Organizers of a series of rallies this week against the Enbridge Line 3 pipeline project are decrying elevated security measures underway at the State Capitol, calling it a militarized response to peaceful demonstrations.

State officials last weekend reinstalled a fence perimeter around the Capitol and visibly expanded the presence of state troopers at levels not seen there since the immediate aftermath of January's deadly U.S. Capitol siege.

In calling for the fence's return and ramping up the police presence, Department of Public Safety officials cited the likelihood that thousands of people planned to gather at the Capitol complex this week.

Organizers for the Treaties Not Tar Sands demonstrations at the Capitol have planned a series of events that started Monday and will be highlighted by a Wednesday rally calling on Gov. Tim Walz and President Joe Biden to stop the Enbridge Line 3 pipeline from moving tar sands oil from Canada through Minnesota to Superior, Wis.

The organizers said that water protectors — activists who oppose projects and policies that they believe harm water systems — also planned to "hold space and camp out on the Capitol lawn" on the evening after the rally.

On Tuesday, the group described the fence and police presence as an "excessive and harsh response to the ceremony and art unfolding on the lawn."

"We're here at the Capitol for the land, for the water, and for our treaty rights," said Nancy Beaulieu, one of the event's lead organizers. "We've come in a peaceful way. For the grandmas to be met with fencing and so many law enforcement officials, as they sit on the lawn in ceremony, doesn't feel right.

"We are all treaty people, and for the state government of Minnesota to respond to us as sovereign people in this way, with a dividing fence, doesn't make them very good treaty partners."

In a statement this week, Walz and Lt. Gov. Peggy Flanagan said that they "welcome Minnesotans to practice their First Amendment rights at the Capitol and will protect their right to do so."

"The state also has an obligation to protect public safety and public property at the Capitol and Governor Walz and Lt. Governor Flanagan trust Minnesota's public safety professionals to ensure that people can exercise their First Amendment rights while keeping the Capitol, its tenants, and demonstrators safe," they added.

The groups behind this week's demonstrations have criticized Walz for not objecting to the pipeline project. They also blame his administration for the law enforcement response to protests elsewhere in the state, which have resulted in hundreds of arrests since demonstrations began in 2016.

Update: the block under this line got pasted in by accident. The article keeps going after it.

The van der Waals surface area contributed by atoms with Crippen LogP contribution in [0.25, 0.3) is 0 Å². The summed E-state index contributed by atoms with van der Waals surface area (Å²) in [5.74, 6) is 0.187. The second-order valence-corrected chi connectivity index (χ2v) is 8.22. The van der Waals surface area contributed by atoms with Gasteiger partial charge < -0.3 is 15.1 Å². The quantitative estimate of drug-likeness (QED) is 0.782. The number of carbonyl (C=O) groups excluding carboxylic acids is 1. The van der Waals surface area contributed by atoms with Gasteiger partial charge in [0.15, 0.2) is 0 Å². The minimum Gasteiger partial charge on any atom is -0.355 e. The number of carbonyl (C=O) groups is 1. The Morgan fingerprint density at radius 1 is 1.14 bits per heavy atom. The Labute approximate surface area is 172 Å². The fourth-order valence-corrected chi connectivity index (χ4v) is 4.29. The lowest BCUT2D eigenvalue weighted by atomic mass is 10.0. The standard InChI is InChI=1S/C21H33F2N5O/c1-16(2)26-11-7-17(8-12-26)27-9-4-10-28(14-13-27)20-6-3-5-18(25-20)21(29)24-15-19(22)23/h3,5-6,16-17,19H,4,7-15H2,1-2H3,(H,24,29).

"The decision to militarize the Capitol grounds rather than welcome the presence of Indigenous grandmothers, art, and ceremony is part of the law enforcement pattern under Governor Walz," organizers said in a statement Tuesday. "Water protectors are planning to show up peacefully this week at the Capitol to defend the land and water for all people, despite being met with intimidation and threat of force."

The Department of Public Safety hasn't publicly cited a specific threat to the complex in its decision to request heightened security measures.

Bruce Gordon, a spokesman for the Public Safety department, on Friday described the measures as being taken "out of an abundance of caution.

"Increased fencing helps the State Patrol protect people and property and doesn't interfere with permitted, peaceful gatherings occurring at the Capitol," Gordon said.

Curtis Yoakum, a spokesman for the Department of Administration, said the state is working with the vendor to determine the final labor costs of installing the new fence. The previous fence cost the state $72,000 to install and remove.

The Capitol was surrounded by a fence for a year, after Public Safety officials said they documented a credible security threat to the building during the unrest in late May and June 2020 over the killing of George Floyd by Minneapolis police. Crews removed the fencing nearly three months ago.

The Capitol will be closed to the public through Saturday at the request of the State Patrol. Multiple intersections surrounding the Capitol complex will be closed until at least Monday.

Stephen Montemayor • 612-673-1755

Twitter: @smontemayor